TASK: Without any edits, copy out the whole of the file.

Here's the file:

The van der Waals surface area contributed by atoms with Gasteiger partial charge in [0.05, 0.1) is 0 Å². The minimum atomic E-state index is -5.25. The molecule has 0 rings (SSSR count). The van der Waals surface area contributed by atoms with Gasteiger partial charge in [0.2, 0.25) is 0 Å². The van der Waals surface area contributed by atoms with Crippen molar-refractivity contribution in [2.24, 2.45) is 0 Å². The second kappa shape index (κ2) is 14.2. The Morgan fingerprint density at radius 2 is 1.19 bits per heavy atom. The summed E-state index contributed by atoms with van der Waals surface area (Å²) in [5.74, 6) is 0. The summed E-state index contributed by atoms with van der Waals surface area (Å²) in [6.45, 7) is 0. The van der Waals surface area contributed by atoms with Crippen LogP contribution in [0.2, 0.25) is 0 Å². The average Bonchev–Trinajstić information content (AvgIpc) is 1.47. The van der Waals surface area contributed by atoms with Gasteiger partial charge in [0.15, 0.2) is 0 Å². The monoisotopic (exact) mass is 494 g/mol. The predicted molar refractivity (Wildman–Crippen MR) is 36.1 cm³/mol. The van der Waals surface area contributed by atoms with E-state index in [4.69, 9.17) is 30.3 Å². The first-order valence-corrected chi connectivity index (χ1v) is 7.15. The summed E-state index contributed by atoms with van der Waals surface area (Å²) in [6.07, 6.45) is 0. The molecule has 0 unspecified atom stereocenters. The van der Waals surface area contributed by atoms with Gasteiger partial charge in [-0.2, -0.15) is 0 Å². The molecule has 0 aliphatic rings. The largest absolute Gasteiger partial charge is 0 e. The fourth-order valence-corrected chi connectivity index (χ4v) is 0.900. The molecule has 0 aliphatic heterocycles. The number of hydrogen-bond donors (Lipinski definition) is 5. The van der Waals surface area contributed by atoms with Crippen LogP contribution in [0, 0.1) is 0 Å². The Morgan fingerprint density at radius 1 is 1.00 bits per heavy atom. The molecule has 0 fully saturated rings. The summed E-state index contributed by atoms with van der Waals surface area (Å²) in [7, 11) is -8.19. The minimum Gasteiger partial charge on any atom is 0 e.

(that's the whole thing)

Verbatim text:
The van der Waals surface area contributed by atoms with Gasteiger partial charge in [0.05, 0.1) is 0 Å². The minimum atomic E-state index is -5.25. The molecule has 0 rings (SSSR count). The van der Waals surface area contributed by atoms with Gasteiger partial charge in [0.2, 0.25) is 0 Å². The van der Waals surface area contributed by atoms with Crippen molar-refractivity contribution in [2.24, 2.45) is 0 Å². The second kappa shape index (κ2) is 14.2. The Morgan fingerprint density at radius 2 is 1.19 bits per heavy atom. The summed E-state index contributed by atoms with van der Waals surface area (Å²) in [5.74, 6) is 0. The summed E-state index contributed by atoms with van der Waals surface area (Å²) in [6.45, 7) is 0. The van der Waals surface area contributed by atoms with Crippen LogP contribution in [0.2, 0.25) is 0 Å². The average Bonchev–Trinajstić information content (AvgIpc) is 1.47. The van der Waals surface area contributed by atoms with Gasteiger partial charge in [0.15, 0.2) is 0 Å². The monoisotopic (exact) mass is 494 g/mol. The predicted molar refractivity (Wildman–Crippen MR) is 36.1 cm³/mol. The van der Waals surface area contributed by atoms with E-state index in [4.69, 9.17) is 30.3 Å². The first-order valence-corrected chi connectivity index (χ1v) is 7.15. The summed E-state index contributed by atoms with van der Waals surface area (Å²) in [6.07, 6.45) is 0. The molecule has 0 unspecified atom stereocenters. The van der Waals surface area contributed by atoms with Gasteiger partial charge in [-0.2, -0.15) is 0 Å². The molecule has 0 aliphatic rings. The largest absolute Gasteiger partial charge is 0 e. The fourth-order valence-corrected chi connectivity index (χ4v) is 0.900. The molecule has 0 aliphatic heterocycles. The number of hydrogen-bond donors (Lipinski definition) is 5. The van der Waals surface area contributed by atoms with Crippen LogP contribution in [0, 0.1) is 0 Å². The Morgan fingerprint density at radius 1 is 1.00 bits per heavy atom. The molecule has 0 fully saturated rings. The summed E-state index contributed by atoms with van der Waals surface area (Å²) in [7, 11) is -8.19. The minimum Gasteiger partial charge on any atom is 0 e.